But while funding the project wouldn’t be easy, Squires said there was reason to have hope.

“It’s a very challenging undertaking,” he said. “Vermont is one of 50 states looking for money. The good news is that Jeffords has a favorable position on the (Senate Committee on Environment and Public Works) and they are the ones who will be putting this thing together.”

Squires and Sternberg said they hope lawmakers will make funding more available for rail projects that improve freight traffic.

“One of the problems we have now is that most of the programs are only available to commuter rail,” Sternberg said. “While we qualify for some of that money, most of the work we need to do isn’t eligible for funding.”

Assuming that federal money will be available, Sternberg is comfortable that he has the support of state, local and business officials to get the job done.

At the local level, the city and Rutland Town — where about half of the proposed switching yard would be located — have worked together to forward the relocation. The city and town, which had been at odds with each other for 30 years over a proposed bypass, have repeatedly sent delegates to Montpelier to present a unified front to legislators.

The state has put up the money, thus far, and administration officials have said they would support the project in other ways as well.

Douglas said he liked the project and would help to promote it any way he could.

“I support the long-term plans for the western corridor,” the governor said, referring to a concept to improve the Bennington to Burlington railroad and Route 7 which runs alongside it. “I hope to keep it on track.”

Charles Miller, rail operations manager for the state Agency of Transportation, said that not only could the project be completed, it should be.

“I think it deserves to be done,” he said. “I’ve never heard of one this big in the state before — it is a huge project. But the question should revolve around good land use and this fits that category.”

Moving the rail would allow freight transport — principally OMYA tankers at the moment — to expand.

An access road, which would be built along the existing railbed once the tracks were moved, would connect U.S. Route 4 to River Street near the city’s downtown. The road would divert much of the truck traffic currently clogging Route 7 south of the city, Miller said.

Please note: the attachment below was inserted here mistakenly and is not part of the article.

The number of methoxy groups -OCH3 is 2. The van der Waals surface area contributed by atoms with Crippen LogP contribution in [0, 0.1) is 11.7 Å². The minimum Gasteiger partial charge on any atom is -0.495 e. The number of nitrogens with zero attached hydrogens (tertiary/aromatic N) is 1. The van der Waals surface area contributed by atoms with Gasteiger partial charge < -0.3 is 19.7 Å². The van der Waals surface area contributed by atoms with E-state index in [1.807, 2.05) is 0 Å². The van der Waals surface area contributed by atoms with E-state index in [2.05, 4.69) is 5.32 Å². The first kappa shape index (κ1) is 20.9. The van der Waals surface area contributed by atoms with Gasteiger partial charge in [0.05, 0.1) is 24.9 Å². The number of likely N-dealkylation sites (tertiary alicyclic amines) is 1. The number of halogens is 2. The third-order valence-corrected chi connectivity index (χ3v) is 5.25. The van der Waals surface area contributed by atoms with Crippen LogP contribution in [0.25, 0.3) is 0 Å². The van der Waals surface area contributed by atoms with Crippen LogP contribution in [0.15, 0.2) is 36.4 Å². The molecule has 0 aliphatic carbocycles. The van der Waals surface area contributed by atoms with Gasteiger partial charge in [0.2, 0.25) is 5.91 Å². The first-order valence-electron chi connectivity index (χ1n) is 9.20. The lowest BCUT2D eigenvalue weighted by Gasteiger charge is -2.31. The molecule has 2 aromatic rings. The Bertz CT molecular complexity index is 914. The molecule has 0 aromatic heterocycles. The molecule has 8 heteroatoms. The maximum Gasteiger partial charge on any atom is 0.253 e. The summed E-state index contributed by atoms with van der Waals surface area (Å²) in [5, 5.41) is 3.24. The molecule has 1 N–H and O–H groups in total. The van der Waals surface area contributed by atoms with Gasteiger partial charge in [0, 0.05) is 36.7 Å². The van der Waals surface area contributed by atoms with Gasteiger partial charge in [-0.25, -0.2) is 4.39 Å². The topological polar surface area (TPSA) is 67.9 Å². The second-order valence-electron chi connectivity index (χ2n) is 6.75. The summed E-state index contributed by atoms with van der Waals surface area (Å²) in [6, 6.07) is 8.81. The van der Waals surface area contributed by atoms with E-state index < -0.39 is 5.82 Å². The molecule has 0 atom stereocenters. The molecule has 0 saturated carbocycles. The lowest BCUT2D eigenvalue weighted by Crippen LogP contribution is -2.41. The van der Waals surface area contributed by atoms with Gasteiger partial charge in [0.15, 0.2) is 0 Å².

An underpass for trains would be built to eliminate an at-grade crossing on U.S. Route 4 near its intersection with Route 7, he said, and the routine roadblock of rail tankers in front of the Howe Center would be removed.

“We’re not just talking about relocating the railyard. This would re-site a facility taking up vital downtown space and move it to a better area resolving other issues at the same time,” Miller said.

“This is not a one-year fix or 10 years, this is a 100-year improvement. If we’re all around 100 years from now these improvements will still be there and should still be meeting the region’s needs,” he added.

Businesses with a stake in the railroad also believe the project can get done — and some of them are willing to chip in on the cost.

Most federal programs require a 20 percent local match in funds, which would mean the state would need to pay $20 million toward the project.

But the state wouldn’t need to pitch in any more money if an agreement between OMYA and Vermont Railway works out as planned.

Presidents from the two companies have said they would agree to pay a combined $22 mil-lion over the next 23 years to help meet the local match. The money would be used as a match to get $110 million in federal grants that planners are depending on to pay for the bulk of the project’s expenses.

The two companies have agreed to pay surcharges on the freight they receive for the next two de-cades — 60 cents a ton for OMYA and 30 cents for Vermont Railway.

Sternberg said federal rail officials were still studying that proposal.

“This is a doable project,” Wulfson said. “There seems to be a lot of support for the project and if we all work together, it will be a win-win for everyone.”